Share on Google+

Read more of this story at Slashdot.

Posted on 22 November 2017 | 11:00 pm

Microsoft Confirms Surface Book 2 Can't Stay Charged During Gaming Sessions

The Verge mentioned in their review that the Surface Book 2's power supply can't charge the battery fast enough to prevent it from draining in some cases. Microsoft has since confirmed that "in some intense, prolonged gaming scenarios with Power Mode Slider set to 'best performance' the battery may discharge while connected to the power supply." Engadget reports: To let you choose between performance and battery life, the Surface Book has a range of power settings. If you're doing video editing or other GPU intensive tasks, you can crank it up to "best performance" to activate the NVIDIA GPU and get more speed. Battery drain is normally not an issue with graphics apps because the chip only kicks in when needed. You'll also need the "best performance" setting for GPU-intensive games, as they'll slow down or drop frames otherwise. The problem is that select titles like Destiny 2 use the NVIDIA chip nearly continuously, pulling up to 70 watts of power on top of the 35 watt CPU. Unfortunately, the Surface Book comes with a 102-watt charger, and only about 95 watts of that reaches the device, the Verge points out. Microsoft says that the power management system will prevent the battery from draining completely, even during intense gaming, but it would certainly mess up your Destiny 2 session. It also notes that the machine is intended for designers, developers and engineers, with the subtext that it's not exactly marketed as a gaming rig.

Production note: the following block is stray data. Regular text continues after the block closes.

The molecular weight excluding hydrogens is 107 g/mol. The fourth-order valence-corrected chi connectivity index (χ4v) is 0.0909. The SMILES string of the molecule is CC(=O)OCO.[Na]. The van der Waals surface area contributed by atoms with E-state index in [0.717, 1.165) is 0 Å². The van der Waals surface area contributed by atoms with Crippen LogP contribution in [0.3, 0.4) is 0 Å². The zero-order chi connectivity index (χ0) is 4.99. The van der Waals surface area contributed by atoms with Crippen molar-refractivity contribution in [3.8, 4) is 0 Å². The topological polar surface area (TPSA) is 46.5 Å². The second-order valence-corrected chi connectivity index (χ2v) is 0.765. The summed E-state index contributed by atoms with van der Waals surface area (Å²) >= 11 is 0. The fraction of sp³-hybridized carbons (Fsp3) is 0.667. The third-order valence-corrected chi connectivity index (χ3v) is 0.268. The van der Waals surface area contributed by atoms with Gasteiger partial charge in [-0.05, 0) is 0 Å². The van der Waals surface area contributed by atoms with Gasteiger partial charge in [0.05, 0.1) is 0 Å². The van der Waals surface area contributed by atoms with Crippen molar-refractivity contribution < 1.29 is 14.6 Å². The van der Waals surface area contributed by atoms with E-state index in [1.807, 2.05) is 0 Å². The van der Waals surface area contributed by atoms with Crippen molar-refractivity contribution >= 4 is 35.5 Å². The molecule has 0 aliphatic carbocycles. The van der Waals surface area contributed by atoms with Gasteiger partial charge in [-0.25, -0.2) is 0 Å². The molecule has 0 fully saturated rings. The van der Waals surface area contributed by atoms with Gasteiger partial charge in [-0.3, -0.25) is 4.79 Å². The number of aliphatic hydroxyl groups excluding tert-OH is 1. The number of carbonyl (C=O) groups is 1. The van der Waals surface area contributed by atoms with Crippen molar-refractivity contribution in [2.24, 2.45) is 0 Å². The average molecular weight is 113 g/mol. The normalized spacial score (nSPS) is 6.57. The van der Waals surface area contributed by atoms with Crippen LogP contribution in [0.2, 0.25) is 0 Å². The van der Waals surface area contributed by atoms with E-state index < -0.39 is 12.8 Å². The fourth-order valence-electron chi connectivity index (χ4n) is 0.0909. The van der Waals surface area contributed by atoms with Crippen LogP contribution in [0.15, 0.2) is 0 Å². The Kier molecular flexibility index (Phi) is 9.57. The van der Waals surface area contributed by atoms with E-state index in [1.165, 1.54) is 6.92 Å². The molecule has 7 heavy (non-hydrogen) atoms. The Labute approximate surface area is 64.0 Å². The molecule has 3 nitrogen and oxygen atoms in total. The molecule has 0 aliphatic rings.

Share on Google+

Read more of this story at Slashdot.

Posted on 22 November 2017 | 8:00 pm

How the Sugar Industry Tried To Hide Health Effects of Its Product 50 Years Ago

An anonymous reader quotes a report from The Verge: About 50 years ago, the sugar industry stopped funding research that began to show something they wanted to hide: that eating lots of sugar is linked to heart disease. A new study exposes the sugar industry's decades-old effort to stifle that critical research. Researchers at the University of California, San Francisco, recently analyzed historical documents regarding a rat study called Project 259 that was launched in 1968. The study was funded by a sugar industry trade group called the International Sugar Research Foundation, or ISRF, and conducted by W. F. R. Pover at the University of Birmingham. When the preliminary findings from that study began to show that eating lots of sugar might be associated with heart disease, and even bladder cancer, the ISRF pulled the plug on the research. Without additional funding, the study was terminated and the results were never published, according to a study published today in PLOS Biology. The study in question investigated the relationship between sugars and certain blood fats called triglycerides, which increase the risk of heart disease. The preliminary results from the research, called Project 259, suggested that rats on a high-sugar diet, instead of a starch diet, had higher levels of triglycerides. The rats that ate lots of sugar also had higher levels of an enzyme called beta-glucuronidase in their urine, which at the time was thought to be potentially linked to bladder cancer, says study co-author Cristin Kearns, an assistant professor at the UCSF School of Dentistry.

Share on Google+

Read more of this story at Slashdot.

Posted on 22 November 2017 | 4:30 pm

$31 Million In Tokens Stolen From Dollar-Pegged Cryptocurrency Tether